WASHINGTON (AP) — Secretary of State Antony Blinken will travel to India and Kuwait next week for talks on China, the coronavirus and Afghanistan, the State Department said Friday.
The trip comes as the Biden administration seeks to shore up U.S. leadership in vaccinating the world against COVID-19, tries to blunt increasing Chinese assertiveness, and moves to evacuate vulnerable people from Afghanistan before the U.S. military withdrawal is complete.
The State Department said Blinken will meet with Indian Prime Minister Narendra Modi in New Delhi on Wednesday before traveling to Kuwait City the next day.
India is a key part of U.S. efforts to counter China’s growing influence in the Indo-Pacific region and elsewhere. State Department spokesman Ned Price said the agenda in Delhi would include “COVID-19 response efforts, Indo-Pacific engagement, shared regional security interests, shared democratic values, and addressing the climate crisis.”
Blinken will be seeking India’s support in stabilizing Afghanistan after the U.S. military withdrawal is completed at the end of August, according to Dean Thompson, the top U.S. diplomat for South and Central Asia.
“We expect that all the countries in the region have a shared interest in a stable and secure Afghanistan going forward and so, we will certainly be looking at talking with our Indian partners about how we can work together to realize that goal,” he told reporters.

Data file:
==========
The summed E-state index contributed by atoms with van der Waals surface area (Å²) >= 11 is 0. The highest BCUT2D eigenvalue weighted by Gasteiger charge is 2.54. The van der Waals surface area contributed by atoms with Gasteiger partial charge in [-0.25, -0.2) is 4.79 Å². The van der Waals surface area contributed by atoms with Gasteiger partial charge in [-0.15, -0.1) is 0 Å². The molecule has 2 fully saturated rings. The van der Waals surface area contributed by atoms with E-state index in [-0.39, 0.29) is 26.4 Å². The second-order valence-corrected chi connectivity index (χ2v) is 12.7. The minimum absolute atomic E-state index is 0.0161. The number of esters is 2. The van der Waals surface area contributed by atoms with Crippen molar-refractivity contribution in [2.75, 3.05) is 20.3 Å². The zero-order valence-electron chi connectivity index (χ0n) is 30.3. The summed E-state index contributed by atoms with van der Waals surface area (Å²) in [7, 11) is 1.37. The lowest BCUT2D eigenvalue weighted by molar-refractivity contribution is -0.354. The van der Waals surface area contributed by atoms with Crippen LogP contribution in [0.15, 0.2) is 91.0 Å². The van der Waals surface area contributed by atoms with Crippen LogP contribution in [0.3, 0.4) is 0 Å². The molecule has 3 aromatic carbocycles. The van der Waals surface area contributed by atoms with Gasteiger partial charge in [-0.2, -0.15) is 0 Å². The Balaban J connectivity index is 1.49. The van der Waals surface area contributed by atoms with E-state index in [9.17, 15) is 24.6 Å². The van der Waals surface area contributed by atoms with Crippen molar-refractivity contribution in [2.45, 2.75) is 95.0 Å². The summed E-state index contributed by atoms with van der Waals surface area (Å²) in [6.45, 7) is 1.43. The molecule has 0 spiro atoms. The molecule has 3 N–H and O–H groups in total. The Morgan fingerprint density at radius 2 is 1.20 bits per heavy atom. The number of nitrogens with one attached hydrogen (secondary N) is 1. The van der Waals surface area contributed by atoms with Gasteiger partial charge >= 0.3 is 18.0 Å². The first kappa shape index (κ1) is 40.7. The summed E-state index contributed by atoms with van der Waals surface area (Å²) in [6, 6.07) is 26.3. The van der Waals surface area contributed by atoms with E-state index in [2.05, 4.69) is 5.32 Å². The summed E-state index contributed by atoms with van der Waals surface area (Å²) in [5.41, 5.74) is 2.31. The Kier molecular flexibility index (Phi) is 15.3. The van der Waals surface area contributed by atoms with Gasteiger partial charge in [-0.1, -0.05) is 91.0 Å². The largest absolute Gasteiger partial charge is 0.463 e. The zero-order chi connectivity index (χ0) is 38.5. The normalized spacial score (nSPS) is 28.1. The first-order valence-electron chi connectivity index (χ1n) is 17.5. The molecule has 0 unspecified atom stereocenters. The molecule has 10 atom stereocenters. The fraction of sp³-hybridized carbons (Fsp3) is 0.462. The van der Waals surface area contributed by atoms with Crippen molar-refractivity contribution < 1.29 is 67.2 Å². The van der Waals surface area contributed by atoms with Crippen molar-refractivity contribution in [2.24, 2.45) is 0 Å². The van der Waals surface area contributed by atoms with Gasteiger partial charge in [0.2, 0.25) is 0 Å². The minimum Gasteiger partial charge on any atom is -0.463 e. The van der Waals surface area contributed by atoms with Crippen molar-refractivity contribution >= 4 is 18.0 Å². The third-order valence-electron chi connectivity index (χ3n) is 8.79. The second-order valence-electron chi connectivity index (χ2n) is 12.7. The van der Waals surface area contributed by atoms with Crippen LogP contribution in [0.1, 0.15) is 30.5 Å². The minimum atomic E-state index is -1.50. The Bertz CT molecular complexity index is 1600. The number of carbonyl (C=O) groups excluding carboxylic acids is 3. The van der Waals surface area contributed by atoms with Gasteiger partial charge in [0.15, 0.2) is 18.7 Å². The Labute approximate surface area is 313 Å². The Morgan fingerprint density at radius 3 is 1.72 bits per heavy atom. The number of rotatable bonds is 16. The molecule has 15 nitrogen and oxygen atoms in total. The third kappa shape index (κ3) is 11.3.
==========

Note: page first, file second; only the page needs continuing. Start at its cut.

Blinken also will be looking to set up a meeting of the leaders of the so-called Quad — a group that includes Australia, India, Japan and the U.S. President Joe Biden hosted a virtual Quad summit earlier this year focused on the coronavirus pandemic and threats posed by China but is hoping to arrange an in-person meeting by the end of the year.
Meanwhile, Kuwait, along with Qatar, is one of several countries being eyed as possible hosts for thousands of Afghans who worked for the United States and want to be relocated to the U.S. before the complete withdrawal of American troops.
The Biden administration hopes to evacuate about 4,000 Afghans who served as translators and in other support roles for U.S. forces in Afghanistan and their families to American military bases in third countries while their visas are processed.
That’s on top of roughly 2,500 Afghans who have already completed security vetting and will be housed at the Fort Lee Army base in Virginia pending final approval of their visas starting next week.